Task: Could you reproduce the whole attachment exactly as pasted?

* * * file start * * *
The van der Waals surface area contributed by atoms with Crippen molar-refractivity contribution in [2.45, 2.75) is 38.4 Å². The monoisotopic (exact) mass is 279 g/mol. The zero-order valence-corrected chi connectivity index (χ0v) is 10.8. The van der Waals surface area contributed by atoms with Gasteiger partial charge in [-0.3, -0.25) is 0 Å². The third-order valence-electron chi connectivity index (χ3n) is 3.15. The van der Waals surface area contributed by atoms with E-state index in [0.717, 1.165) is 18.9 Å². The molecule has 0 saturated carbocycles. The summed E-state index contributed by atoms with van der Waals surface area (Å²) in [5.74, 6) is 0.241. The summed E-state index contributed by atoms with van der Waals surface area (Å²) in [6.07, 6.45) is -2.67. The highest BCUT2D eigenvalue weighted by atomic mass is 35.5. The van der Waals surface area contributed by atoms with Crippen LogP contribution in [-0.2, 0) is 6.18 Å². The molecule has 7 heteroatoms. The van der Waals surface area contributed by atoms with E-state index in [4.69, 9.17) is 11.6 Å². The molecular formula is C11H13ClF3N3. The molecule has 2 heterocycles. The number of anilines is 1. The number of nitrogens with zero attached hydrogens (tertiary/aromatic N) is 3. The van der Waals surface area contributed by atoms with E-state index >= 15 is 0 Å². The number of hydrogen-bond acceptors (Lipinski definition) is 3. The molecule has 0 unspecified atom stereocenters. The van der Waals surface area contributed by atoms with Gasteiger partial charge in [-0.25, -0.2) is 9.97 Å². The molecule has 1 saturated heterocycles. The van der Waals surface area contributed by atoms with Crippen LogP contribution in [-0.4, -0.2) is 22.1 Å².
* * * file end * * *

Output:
The van der Waals surface area contributed by atoms with Crippen molar-refractivity contribution in [2.45, 2.75) is 38.4 Å². The monoisotopic (exact) mass is 279 g/mol. The zero-order valence-corrected chi connectivity index (χ0v) is 10.8. The van der Waals surface area contributed by atoms with Gasteiger partial charge in [-0.3, -0.25) is 0 Å². The third-order valence-electron chi connectivity index (χ3n) is 3.15. The van der Waals surface area contributed by atoms with E-state index in [0.717, 1.165) is 18.9 Å². The molecule has 0 saturated carbocycles. The summed E-state index contributed by atoms with van der Waals surface area (Å²) in [5.74, 6) is 0.241. The summed E-state index contributed by atoms with van der Waals surface area (Å²) in [6.07, 6.45) is -2.67. The highest BCUT2D eigenvalue weighted by atomic mass is 35.5. The van der Waals surface area contributed by atoms with Crippen LogP contribution in [-0.2, 0) is 6.18 Å². The molecule has 7 heteroatoms. The van der Waals surface area contributed by atoms with E-state index in [4.69, 9.17) is 11.6 Å². The molecular formula is C11H13ClF3N3. The molecule has 2 heterocycles. The number of anilines is 1. The number of nitrogens with zero attached hydrogens (tertiary/aromatic N) is 3. The van der Waals surface area contributed by atoms with E-state index >= 15 is 0 Å². The number of hydrogen-bond acceptors (Lipinski definition) is 3. The molecule has 0 unspecified atom stereocenters. The van der Waals surface area contributed by atoms with Gasteiger partial charge in [-0.25, -0.2) is 9.97 Å². The molecule has 1 saturated heterocycles. The van der Waals surface area contributed by atoms with Crippen LogP contribution in [-0.4, -0.2) is 22.1 Å².